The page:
Book third contains a list of the noblemen and gentlemen, who, for their distinguished services in promoting the views of the Society, have been presented with honorary or pecuniary
jected for this purpose. His plan was afterwards greatly improved by Mr. Baker, who fuggelted the rules for regulating and govercing the Society; the members of which soon became so very numerous as to afford á moit remarkable and noble proof of the publis fpirit of
premiums for improvements and discoveries in agriculture and husbandry.'
The 4th, 5th, and 6th Books comprehend the like designs,' descriptions, and explanations, of such of the Society's machines and models as relate to manufactures; with an enumeration of the premiums and bounties given for employing the poor in parish work-houses, and for improvements in various branches of manufacture.
Book 7 and 8 treat of mechanics, and contain designs, &c. of the engines and machines ; among which are descriptions of various kinds of mills, cranes, weaving engines, hydraulic machines, ventilators, &c. together with a particular explanation of the apparatus used by the Dutch, in the turbot and cod fishery.
The remainder of the present volume relates to chemistry, our American colonies, and the polite arts.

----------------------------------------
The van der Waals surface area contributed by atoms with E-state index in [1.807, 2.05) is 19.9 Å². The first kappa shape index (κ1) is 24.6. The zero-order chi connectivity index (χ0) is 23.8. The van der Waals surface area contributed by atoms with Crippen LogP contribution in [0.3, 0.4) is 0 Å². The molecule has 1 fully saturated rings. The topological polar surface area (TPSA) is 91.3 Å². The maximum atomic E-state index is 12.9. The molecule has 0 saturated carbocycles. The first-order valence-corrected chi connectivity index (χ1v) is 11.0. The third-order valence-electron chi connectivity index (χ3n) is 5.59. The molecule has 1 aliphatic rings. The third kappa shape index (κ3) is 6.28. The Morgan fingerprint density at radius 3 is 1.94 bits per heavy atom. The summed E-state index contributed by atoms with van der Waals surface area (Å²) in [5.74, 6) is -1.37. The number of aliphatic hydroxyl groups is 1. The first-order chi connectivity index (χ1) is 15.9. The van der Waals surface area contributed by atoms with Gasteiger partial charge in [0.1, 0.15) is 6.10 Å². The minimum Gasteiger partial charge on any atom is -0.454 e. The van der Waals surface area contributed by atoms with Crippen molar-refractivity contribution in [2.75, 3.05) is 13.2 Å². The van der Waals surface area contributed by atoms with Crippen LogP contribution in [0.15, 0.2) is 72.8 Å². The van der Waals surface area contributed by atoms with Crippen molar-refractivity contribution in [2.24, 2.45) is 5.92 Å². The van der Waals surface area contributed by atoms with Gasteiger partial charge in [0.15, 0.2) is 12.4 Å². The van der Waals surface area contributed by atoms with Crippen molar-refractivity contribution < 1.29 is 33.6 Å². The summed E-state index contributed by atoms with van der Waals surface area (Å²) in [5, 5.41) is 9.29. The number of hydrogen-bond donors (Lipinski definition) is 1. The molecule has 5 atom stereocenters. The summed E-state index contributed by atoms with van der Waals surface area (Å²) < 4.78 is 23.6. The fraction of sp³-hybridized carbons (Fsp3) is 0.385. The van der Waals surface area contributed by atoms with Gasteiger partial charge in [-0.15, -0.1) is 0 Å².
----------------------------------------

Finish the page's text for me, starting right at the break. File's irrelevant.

The plates, which, as the title-page mentions, are fiftyfive in number, form of themselves a considerable volume when bound separately; and they appear to be very well executed.
ART. V. A Colletion of curious Discourses written by eminent Anti
quaries, upon several Heads in our English bintiquities. Together with Mr. Thomas Hearne's Preface and Appendix to the former Edition. To which are added, a great Number of Antiquary Discourses written by the same Authors. Most of them now first published from the original Manuscripts. 8vo. 2 Vols. 14 s, in Boards Richardson. 1771. T is with pleasure that we embrace the opportunity now
offered us of recommending to our ftudents of law, an at-, tention to English antiquities. As the study of the law is too frequently conducted, it is harth and disagreeable. The memory of the lawyer is perpetually and fully employed; but be is rarely ioduced to exercise his judgment. He becomes learned in maxims, and precedents, and authorities; and by these he forms and supports his opinions. He can quote, but is feldom able to reason. In the place of general and fundamental principles, he holds out the practice of courts, and the decisions of judges. To comprehend the spirit of laws is no object of his care. His head is crowded with particular facts; and even of these he possesses but an imperfect knowledge. He can talk of the present state, and the prefent form of our laws; but he perceives not the steps by which they arrived at this state and this form. He has not attended their progrets from rudeness to maturity: he is ignorant of the chinges they have undergone: in one word, the branch of knowledge which he ven. tures to profess, he has not ftudied as a science,